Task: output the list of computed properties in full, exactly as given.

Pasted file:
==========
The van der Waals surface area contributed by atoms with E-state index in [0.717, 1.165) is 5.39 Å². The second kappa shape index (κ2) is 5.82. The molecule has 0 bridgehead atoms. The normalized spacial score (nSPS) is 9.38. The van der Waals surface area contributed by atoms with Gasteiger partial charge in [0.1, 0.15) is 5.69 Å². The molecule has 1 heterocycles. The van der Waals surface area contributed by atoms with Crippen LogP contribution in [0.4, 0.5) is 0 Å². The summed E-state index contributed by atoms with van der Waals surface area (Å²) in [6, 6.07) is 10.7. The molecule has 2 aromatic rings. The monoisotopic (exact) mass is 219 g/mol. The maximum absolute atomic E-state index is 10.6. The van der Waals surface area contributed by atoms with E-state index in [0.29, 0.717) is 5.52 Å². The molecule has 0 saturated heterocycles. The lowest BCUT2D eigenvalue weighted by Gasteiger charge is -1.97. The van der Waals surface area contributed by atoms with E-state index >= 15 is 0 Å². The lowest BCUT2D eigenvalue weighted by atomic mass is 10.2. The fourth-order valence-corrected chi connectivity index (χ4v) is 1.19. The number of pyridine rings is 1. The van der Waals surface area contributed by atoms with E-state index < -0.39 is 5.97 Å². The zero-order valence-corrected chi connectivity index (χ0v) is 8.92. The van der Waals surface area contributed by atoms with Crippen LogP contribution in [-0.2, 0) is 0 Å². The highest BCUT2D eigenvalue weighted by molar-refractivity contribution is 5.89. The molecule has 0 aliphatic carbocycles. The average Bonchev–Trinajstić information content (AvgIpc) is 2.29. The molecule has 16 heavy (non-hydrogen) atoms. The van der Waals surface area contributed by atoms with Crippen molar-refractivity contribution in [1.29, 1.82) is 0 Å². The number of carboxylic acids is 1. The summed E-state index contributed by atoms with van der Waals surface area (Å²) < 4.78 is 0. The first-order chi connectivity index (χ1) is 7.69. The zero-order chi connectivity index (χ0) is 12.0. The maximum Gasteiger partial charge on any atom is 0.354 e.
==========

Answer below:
The van der Waals surface area contributed by atoms with E-state index in [0.717, 1.165) is 5.39 Å². The second kappa shape index (κ2) is 5.82. The molecule has 0 bridgehead atoms. The normalized spacial score (nSPS) is 9.38. The van der Waals surface area contributed by atoms with Gasteiger partial charge in [0.1, 0.15) is 5.69 Å². The molecule has 1 heterocycles. The van der Waals surface area contributed by atoms with Crippen LogP contribution in [0.4, 0.5) is 0 Å². The summed E-state index contributed by atoms with van der Waals surface area (Å²) in [6, 6.07) is 10.7. The molecule has 2 aromatic rings. The monoisotopic (exact) mass is 219 g/mol. The maximum absolute atomic E-state index is 10.6. The van der Waals surface area contributed by atoms with E-state index in [0.29, 0.717) is 5.52 Å². The molecule has 0 saturated heterocycles. The lowest BCUT2D eigenvalue weighted by Gasteiger charge is -1.97. The van der Waals surface area contributed by atoms with E-state index >= 15 is 0 Å². The lowest BCUT2D eigenvalue weighted by atomic mass is 10.2. The fourth-order valence-corrected chi connectivity index (χ4v) is 1.19. The number of pyridine rings is 1. The van der Waals surface area contributed by atoms with E-state index < -0.39 is 5.97 Å². The zero-order valence-corrected chi connectivity index (χ0v) is 8.92. The van der Waals surface area contributed by atoms with Crippen LogP contribution in [-0.2, 0) is 0 Å². The highest BCUT2D eigenvalue weighted by molar-refractivity contribution is 5.89. The molecule has 0 aliphatic carbocycles. The average Bonchev–Trinajstić information content (AvgIpc) is 2.29. The molecule has 16 heavy (non-hydrogen) atoms. The van der Waals surface area contributed by atoms with Crippen molar-refractivity contribution in [1.29, 1.82) is 0 Å². The number of carboxylic acids is 1. The summed E-state index contributed by atoms with van der Waals surface area (Å²) < 4.78 is 0. The first-order chi connectivity index (χ1) is 7.69. The zero-order chi connectivity index (χ0) is 12.0. The maximum Gasteiger partial charge on any atom is 0.354 e.